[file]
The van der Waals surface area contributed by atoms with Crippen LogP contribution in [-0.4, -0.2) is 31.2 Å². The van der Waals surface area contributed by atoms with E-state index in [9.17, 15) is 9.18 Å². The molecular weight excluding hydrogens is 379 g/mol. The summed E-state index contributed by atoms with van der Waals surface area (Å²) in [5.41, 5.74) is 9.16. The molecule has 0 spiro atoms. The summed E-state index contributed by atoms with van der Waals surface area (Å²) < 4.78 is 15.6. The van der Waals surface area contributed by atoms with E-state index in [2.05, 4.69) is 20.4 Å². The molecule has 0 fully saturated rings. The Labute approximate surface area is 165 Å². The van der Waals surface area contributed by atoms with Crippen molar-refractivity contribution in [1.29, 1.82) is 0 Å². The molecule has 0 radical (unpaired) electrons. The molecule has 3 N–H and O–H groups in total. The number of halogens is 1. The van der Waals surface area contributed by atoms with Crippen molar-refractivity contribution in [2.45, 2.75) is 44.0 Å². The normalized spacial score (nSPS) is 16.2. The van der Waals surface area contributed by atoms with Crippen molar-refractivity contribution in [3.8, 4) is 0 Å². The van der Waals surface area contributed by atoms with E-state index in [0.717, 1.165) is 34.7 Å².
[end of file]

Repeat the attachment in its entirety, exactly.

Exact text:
The van der Waals surface area contributed by atoms with Crippen LogP contribution in [-0.4, -0.2) is 31.2 Å². The van der Waals surface area contributed by atoms with E-state index in [9.17, 15) is 9.18 Å². The molecular weight excluding hydrogens is 379 g/mol. The summed E-state index contributed by atoms with van der Waals surface area (Å²) in [5.41, 5.74) is 9.16. The molecule has 0 spiro atoms. The summed E-state index contributed by atoms with van der Waals surface area (Å²) < 4.78 is 15.6. The van der Waals surface area contributed by atoms with E-state index in [2.05, 4.69) is 20.4 Å². The molecule has 0 fully saturated rings. The Labute approximate surface area is 165 Å². The van der Waals surface area contributed by atoms with Crippen molar-refractivity contribution in [1.29, 1.82) is 0 Å². The molecule has 0 radical (unpaired) electrons. The molecule has 3 N–H and O–H groups in total. The number of halogens is 1. The van der Waals surface area contributed by atoms with Crippen molar-refractivity contribution in [2.45, 2.75) is 44.0 Å². The normalized spacial score (nSPS) is 16.2. The van der Waals surface area contributed by atoms with Crippen molar-refractivity contribution in [3.8, 4) is 0 Å². The van der Waals surface area contributed by atoms with E-state index in [0.717, 1.165) is 34.7 Å².